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Senate Advances Bill To Expand Benefits For Veterans Exposed To Agent Orange

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Veterans suffering from three health conditions related to Agent Orange exposure are closer to receiving expanded benefits from the U.S. Department of Veterans Affairs.

On Wednesday, the U.S. Senate advanced an amendment to the National Defense Authorization Act that would add bladder cancer, hypothyroidism and Parkinsonism to the VA’s list of conditions considered linked to Agent Orange exposure during the Vietnam War. Bill Garberg is a Vietnam veteran from Great Falls with Parkinsonism.

“The men that have survived this long should get some help,” he said. “The help that they deserve.”

According to Democratic Sen. Jon Tester’s office, about 30% of Montana's veterans served in Vietnam and may have been affected by exposure to Agent Orange. Veterans make up a larger portion of Montana’s population than the national average: About 1 in 10 adults in the state are veterans.

Tester, who proposed the Senate amendment to expand the VA benefits for Agent Orange exposure, says he's optimistic the amendment will survive bill negotiations with the U.S. House.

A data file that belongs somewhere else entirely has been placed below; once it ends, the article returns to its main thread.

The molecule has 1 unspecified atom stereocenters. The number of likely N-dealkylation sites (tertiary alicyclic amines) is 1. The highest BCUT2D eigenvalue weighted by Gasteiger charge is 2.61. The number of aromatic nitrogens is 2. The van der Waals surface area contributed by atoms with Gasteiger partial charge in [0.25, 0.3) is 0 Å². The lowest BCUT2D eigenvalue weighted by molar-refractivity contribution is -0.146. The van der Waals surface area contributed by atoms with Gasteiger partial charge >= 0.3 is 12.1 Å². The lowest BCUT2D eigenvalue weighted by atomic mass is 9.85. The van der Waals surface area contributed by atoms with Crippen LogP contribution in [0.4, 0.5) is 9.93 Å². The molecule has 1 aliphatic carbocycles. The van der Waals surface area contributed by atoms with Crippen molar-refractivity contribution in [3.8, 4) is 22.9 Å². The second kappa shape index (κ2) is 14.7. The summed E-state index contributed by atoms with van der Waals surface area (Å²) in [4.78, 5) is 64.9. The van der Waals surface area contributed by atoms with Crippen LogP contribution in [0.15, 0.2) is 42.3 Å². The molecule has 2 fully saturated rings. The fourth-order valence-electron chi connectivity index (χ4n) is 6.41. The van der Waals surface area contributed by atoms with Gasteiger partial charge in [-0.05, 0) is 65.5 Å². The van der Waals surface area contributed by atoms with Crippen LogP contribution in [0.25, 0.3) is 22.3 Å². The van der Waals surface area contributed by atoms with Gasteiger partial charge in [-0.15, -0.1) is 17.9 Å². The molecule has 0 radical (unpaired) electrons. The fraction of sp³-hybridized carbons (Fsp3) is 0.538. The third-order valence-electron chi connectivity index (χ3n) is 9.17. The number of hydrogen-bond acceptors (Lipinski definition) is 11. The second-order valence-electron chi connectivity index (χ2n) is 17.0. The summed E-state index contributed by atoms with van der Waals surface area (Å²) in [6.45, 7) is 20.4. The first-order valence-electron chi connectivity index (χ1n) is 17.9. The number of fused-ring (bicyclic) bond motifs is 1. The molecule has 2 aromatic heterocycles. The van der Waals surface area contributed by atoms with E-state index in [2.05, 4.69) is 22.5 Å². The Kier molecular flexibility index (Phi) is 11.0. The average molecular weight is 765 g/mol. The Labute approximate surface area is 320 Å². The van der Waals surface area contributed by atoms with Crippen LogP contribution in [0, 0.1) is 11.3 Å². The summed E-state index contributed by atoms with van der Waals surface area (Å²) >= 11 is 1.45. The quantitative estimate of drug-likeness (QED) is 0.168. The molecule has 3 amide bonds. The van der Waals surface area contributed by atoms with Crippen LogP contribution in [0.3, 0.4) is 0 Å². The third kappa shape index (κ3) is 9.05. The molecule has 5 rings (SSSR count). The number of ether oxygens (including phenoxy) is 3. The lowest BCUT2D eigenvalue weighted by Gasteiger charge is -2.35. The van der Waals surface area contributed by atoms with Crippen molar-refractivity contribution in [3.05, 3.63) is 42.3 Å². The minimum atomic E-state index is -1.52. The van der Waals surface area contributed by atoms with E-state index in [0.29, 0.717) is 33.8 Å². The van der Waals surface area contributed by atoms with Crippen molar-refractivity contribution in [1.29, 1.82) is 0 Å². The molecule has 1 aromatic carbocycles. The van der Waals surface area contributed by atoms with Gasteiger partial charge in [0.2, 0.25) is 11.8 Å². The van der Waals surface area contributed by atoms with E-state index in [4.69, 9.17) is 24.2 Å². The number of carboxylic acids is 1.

Corin Cates-Carney manages MTPR’s daily and long-term news projects. After spending more than five years living and reporting across Western and Central Montana, he became news director in early 2020.
Aaron graduated from the University of Minnesota School of Journalism in 2015 after interning at Minnesota Public Radio. He landed his first reporting gig in Wrangell, Alaska where he enjoyed the remote Alaskan lifestyle and eventually moved back to the road system as the KBBI News Director in Homer, Alaska. He joined the MTPR team in 2019. Aaron now reports on all things in northwest Montana and statewide health care.
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